UK retail sales inched up in August - having dipped a month earlier - but a lack of strength is leading analysts to warn that UK growth is hitting a "soft patch" in the third quarter.
Retail sales grew by just 0.2 per cent on a monthly basis, in line with expectations, according to the Office for National Statistics. The sector experienced a 3.7 per cent growth on the year, which was just above economists' forecasts for 3.6 per cent.
Sales of textiles, clothing and footwear jumped 2.3 per cent in August, and was up 1.9 percent from a year ago. The ONS said smaller stores had been helped by sales of school uniforms.
Sales at food stores slipped 0.9 per cent last month, posing the biggest drag on the overall retail sales figures. Year-on-year food sales rose 0.8 per cent.
The UK economy has benefited from robust domestic demand - helped by low inflation and the return of wage growth - so far this year. But today's release adds to a recent string of data and surveys which suggest economic growth slowed in the third quarter. Manufacturing, construction and industrial production were also disappointing.
"Modest retail sales growth in August adds to the evidence that the economy has hit a soft patch in the third quarter," Howard Archer, chief economist at IHS, said.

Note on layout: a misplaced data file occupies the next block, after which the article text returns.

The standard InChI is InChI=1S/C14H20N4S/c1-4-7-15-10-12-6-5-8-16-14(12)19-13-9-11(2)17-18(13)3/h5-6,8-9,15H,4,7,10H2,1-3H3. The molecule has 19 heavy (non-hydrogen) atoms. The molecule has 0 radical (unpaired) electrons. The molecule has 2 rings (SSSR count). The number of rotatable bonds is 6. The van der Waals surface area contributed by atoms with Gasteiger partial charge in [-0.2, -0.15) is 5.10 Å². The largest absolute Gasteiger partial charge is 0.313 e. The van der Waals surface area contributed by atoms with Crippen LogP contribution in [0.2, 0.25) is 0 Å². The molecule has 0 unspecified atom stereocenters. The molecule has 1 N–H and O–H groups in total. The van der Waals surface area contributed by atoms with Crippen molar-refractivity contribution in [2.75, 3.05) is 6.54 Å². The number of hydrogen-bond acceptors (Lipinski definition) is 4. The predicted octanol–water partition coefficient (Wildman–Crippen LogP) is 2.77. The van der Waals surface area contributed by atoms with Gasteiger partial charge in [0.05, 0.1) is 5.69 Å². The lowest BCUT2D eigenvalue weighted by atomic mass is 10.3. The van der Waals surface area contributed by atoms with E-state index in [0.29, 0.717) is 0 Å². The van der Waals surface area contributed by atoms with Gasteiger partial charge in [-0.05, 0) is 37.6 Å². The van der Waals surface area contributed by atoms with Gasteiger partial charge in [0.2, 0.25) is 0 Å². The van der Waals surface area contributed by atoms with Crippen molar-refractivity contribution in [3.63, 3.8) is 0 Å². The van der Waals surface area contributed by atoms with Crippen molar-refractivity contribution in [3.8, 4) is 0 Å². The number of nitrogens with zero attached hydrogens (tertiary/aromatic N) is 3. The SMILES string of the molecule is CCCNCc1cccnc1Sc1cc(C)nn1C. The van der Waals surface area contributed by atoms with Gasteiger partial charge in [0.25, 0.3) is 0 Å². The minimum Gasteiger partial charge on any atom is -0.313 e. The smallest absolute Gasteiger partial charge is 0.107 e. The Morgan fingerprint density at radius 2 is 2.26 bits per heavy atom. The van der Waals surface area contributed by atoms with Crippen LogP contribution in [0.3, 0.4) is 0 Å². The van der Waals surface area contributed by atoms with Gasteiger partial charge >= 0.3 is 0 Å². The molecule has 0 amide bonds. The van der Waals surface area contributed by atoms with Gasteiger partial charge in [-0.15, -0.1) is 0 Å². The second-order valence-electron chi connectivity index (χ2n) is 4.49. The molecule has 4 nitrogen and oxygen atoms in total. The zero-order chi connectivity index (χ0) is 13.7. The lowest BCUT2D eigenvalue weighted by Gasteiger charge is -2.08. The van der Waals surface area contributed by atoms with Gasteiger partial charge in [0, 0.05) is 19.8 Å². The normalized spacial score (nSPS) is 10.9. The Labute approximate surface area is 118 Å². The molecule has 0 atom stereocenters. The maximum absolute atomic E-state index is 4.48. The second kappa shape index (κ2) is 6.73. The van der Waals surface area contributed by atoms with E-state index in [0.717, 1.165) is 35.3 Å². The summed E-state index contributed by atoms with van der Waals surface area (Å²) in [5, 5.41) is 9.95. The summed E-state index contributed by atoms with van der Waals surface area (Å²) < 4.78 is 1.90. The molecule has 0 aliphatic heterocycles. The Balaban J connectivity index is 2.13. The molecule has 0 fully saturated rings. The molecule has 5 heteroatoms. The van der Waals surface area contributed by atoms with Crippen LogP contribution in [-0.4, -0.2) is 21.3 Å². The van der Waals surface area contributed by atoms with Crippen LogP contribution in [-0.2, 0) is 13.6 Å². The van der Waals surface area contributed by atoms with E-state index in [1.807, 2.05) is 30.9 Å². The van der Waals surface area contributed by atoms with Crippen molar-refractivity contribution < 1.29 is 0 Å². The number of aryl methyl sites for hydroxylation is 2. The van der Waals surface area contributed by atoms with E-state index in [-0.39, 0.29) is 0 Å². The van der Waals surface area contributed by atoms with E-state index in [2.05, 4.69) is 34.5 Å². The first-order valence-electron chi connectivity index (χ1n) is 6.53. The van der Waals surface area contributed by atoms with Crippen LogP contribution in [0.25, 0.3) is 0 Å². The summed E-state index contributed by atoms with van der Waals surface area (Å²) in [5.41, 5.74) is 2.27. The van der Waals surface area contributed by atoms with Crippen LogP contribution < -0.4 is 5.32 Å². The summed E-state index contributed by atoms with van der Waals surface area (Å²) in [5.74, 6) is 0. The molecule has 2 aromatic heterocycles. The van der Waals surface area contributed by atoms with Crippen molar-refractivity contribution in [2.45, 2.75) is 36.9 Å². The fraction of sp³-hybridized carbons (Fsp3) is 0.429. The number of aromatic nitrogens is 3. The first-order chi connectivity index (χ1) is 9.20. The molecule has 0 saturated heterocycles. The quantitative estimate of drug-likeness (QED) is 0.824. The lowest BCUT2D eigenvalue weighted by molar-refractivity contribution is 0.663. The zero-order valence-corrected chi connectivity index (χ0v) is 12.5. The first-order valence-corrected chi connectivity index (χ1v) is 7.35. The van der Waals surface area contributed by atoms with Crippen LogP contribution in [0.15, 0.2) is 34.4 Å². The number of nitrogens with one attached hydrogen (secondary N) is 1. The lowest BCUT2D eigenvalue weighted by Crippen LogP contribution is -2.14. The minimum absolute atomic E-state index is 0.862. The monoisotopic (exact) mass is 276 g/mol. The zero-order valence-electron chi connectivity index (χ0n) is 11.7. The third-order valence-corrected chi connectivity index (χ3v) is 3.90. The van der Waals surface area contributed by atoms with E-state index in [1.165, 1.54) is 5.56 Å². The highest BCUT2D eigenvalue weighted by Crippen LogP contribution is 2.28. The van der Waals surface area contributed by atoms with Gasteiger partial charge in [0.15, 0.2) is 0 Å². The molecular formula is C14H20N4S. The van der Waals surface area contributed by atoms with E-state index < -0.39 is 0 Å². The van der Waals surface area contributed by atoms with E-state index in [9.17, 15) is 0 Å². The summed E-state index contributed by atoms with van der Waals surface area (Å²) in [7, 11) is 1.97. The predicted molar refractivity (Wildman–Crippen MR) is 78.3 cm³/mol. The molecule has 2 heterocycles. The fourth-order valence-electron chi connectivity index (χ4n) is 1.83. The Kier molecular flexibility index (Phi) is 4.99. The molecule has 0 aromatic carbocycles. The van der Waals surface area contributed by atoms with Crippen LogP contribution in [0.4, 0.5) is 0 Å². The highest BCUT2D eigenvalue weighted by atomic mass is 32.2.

"The sales data reinforce our belief that third-quarter gross domestic product growth is unlikely to come in any better than 0.5 per cent quarter-on-quarter, which would be down from expansion of 0.7 per cent quarter-on-quarter in the second quarter."
Chris Williamson, chief economist at Markit, added: “The waning retail sales trend follows other data which point to a cooling in the pace of economic growth. Industrial production fell 0.4 per cent for a second successive month in July, and business surveys such as the PMI have indicated the weakest pace of economic growth for two years in August.
"Put all the information together and it’s pointing to the economy growing by 0.4 per cent in the third quarter, down from 0.7 per cent in the second quarter.